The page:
By ALEX MATTHEWS — email@example.com | Posted: Tuesday, June 28, 2011 12:31 am
SCHUYLERVILLE — Fourteen-year-old Nikolaus Steg said his teachers never really understood where he was off to.
The Schuylerville freshman would ask for packets of homework in advance. After long weekends of training in Lake Placid or weeks away in Park City, Utah, or Calgary, Alberta, he’d be back in class telling his classmates about luge.
Many couldn’t picture him soaring down an ice track while laying face up and feet first on a sled, and others couldn’t pronounce the sport’s name.
With the cooperation of the Schuylerville Elementary School and its gym teachers, Steg was able to share luge with them rather than explain it.
An incoming high school sophomore with dreams of becoming an Olympian, he brought USA Luge and its “Slider Search” to Schuylerville last week. With the help of his U.S. junior development team coach, Fred Zimny, Steg and another 14-year-old on Lake Placid’s ‘D’ team put on a two-day demonstration class last week.
For nearly five hours each day, he and Hannah Miller, of Rome, N.Y., assisted students in grades four through six as they tried the sport in gym class. Last Tuesday in the school parking lot, they led individuals up a 30-foot aluminum ramp and briefed each before sending them down.
Addressing all the students before each session, Zimny said to lay flat with your head down and toes pointed.
“You do want to lift your head just a little bit so you can see where you’re going,” he said inside the gym on a rainy Wednesday. “Right before the pads (on the other side of the room), put your feet on the floor.”
The students listened for the most part, eagerly circulating through and dragging the wheeled sleds back to the USA Luge ramp, which was outside under a tent and pointed in through open doors. According to Zimny, it was the first time they had tried the indoor setup and it worked.
It was also the first time USA Luge’s East Coast team in Lake Placid had brought its Slider Search to a school. (There is a West Coast development team in Park City at the only other Olympic luge track in the nation).
Zimny, who has taught luge for 20 years as a recruitment, development and national coach at the Olympic level, said the team was looking to attract youngsters, particularly those aged 11 to 14.
“We’re hoping to capitalize on putting 440 kids down the start ramp in the last two days (at Schuylerville) to maybe getting a dozen of them up to Lake Placid and getting them involved in the program,” Zimny said.
“To put a kid on a sled for the first time and then maybe 12 years down the road, see them make an Olympic team, that’s what it’s all about.”
Zimny said children are recruited at a young age to give them enough time to develop into an experienced, safe and competitive racer in what’s known as the fastest sport on ice. With the most aerodynamic sled and positioning, it beats out bobsled and skeleton.
“You do have to be fearless of course … (but) you really need to be smooth, controlled,” he said. “The whole idea of going fast on a luge sled is to be relaxed, and to be relaxed at 90 miles an hour isn’t easy.”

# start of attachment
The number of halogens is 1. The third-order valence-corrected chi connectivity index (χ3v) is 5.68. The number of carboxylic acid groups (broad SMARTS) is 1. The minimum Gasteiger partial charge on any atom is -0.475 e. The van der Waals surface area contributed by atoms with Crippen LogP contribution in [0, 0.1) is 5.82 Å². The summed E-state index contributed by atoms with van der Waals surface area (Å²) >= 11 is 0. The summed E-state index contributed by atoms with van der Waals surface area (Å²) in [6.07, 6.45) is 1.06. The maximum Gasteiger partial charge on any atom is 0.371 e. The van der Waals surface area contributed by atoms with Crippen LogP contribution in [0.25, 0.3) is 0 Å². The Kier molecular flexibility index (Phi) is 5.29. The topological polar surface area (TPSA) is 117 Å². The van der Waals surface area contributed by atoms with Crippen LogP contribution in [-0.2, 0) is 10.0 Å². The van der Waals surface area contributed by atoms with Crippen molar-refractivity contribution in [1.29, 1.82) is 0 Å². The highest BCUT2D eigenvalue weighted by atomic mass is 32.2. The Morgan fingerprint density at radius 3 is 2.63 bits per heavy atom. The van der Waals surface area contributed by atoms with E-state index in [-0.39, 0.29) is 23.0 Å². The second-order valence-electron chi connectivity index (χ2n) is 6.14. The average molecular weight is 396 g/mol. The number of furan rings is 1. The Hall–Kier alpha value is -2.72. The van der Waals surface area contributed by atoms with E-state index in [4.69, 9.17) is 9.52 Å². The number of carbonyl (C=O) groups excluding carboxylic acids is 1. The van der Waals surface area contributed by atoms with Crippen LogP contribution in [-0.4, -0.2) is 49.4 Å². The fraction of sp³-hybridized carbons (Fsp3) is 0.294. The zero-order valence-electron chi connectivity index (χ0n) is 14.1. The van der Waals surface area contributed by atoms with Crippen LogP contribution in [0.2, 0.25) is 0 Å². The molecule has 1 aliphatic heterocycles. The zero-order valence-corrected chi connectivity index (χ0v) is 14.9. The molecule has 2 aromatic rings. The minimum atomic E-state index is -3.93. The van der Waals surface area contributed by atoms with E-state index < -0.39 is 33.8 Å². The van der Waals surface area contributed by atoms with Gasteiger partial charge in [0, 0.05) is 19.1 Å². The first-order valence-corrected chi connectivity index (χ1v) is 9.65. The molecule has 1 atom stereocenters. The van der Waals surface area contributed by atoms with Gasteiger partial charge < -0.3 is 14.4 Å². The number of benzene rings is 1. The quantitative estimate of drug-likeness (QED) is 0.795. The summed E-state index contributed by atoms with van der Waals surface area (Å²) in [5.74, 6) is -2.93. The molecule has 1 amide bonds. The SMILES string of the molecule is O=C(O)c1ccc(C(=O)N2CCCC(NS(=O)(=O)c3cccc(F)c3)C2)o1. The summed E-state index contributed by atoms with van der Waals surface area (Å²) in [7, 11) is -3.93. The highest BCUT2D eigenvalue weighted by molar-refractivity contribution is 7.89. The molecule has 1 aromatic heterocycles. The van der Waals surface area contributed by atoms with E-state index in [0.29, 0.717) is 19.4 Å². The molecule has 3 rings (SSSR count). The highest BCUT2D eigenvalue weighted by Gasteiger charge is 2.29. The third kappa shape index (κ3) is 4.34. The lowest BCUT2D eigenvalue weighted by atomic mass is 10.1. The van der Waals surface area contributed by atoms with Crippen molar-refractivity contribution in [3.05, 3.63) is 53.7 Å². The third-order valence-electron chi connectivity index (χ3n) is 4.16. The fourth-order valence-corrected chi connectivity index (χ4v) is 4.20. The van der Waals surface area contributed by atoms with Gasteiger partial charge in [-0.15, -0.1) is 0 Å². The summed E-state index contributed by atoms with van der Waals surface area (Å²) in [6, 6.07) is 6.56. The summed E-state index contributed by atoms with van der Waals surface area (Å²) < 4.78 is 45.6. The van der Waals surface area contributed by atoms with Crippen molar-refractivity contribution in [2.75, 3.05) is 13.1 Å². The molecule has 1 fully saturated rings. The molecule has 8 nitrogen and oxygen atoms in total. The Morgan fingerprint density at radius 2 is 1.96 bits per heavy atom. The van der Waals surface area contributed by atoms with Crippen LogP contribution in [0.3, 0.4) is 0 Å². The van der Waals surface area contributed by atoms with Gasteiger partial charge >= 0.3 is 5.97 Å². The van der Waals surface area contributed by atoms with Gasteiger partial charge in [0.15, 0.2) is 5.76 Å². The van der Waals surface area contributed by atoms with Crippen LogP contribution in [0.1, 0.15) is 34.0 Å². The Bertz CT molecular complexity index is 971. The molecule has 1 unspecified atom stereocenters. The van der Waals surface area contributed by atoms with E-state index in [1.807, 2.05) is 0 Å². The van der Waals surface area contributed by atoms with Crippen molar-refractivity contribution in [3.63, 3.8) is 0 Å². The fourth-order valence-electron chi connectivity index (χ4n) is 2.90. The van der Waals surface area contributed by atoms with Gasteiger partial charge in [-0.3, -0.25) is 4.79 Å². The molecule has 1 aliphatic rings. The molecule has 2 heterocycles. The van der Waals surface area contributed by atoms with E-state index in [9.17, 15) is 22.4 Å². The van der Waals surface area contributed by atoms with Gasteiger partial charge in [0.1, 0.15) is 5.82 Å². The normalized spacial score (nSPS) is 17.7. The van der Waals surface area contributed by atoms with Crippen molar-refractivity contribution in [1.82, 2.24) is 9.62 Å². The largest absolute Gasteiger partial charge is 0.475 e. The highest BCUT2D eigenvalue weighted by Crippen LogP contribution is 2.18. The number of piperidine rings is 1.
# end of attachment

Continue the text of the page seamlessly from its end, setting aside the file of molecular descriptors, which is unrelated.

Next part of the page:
For Steg, whose father, Nik, brought him to his first Slider Search two years ago, the adrenaline hooked him. After the search, he was invited to a screening camp and later asked to be one of 15 members on the national development team.
This year at the Empire State Games, Steg placed third, and at the youth national championship, he was eighth.
Now up to the third-highest start, the Olympic women’s start, Steg said he reached 70 miles per hour.
“We work our way up and every step gets faster and more technical,” he said. “When you’re up at the handles and you have 30 seconds to go and you know you’re going to be doing 50, 60, 70 miles an hour plus going down the track with nothing but basically a helmet on, it’s pretty fun.”
Steg said he was happy to spend his time with the elementary students who tried it. Zimny explained that the searches were important to extend the sport’s reach and show parents that it’s not that dangerous.
According to a report in the British Journal of Sports Medicine, more curling competitors were injured in the 2010 Olympics than lugers, by a ratio of 4 percent to 2 percent of all athletes.
“When (parents) see it and they see what these kids are doing, then they understand that it’s not this crazy sport,” Zimny said.
Nikolaus Steg, III, of Saratoga Springs got his son, Nikolaus, interested in luge at age 12. He explained how he became involved and eventually selected to the U.S. junior national development team.
* First, find a “Slider Search.” Fred Zimny, Lake Placid’s development team coach and the head of recruitment for USA Luge, plans to host free “learn to luge” Thursday night sessions in Lake Placid for boys and girls ages 8-13. No experience is necessary and participants receive a T-shirt. Call 523-2071 ext. 105 to register.
* Do your best and have fun. If you have natural talent and control of the sled, as well as a body type best for luge (Zimny said big, strong kids usually do well), then you could be invited to a screening camp. There, you could be asked to join the development team. If not, there are club and recreational opportunities to keep trying or * Fourteen-year-old Nikolaus is one of 15 members on the national team. He participates in about six camps a year, each a couple of weeks long, and spends most weekends training in Lake Placid.
* Don’t force it. “We try to keep him involved,” said Steg, III, about his son, who plays three instruments in Schuylerville’s high school, prep and jazz bands. “But you can’t make a kid go down the track.”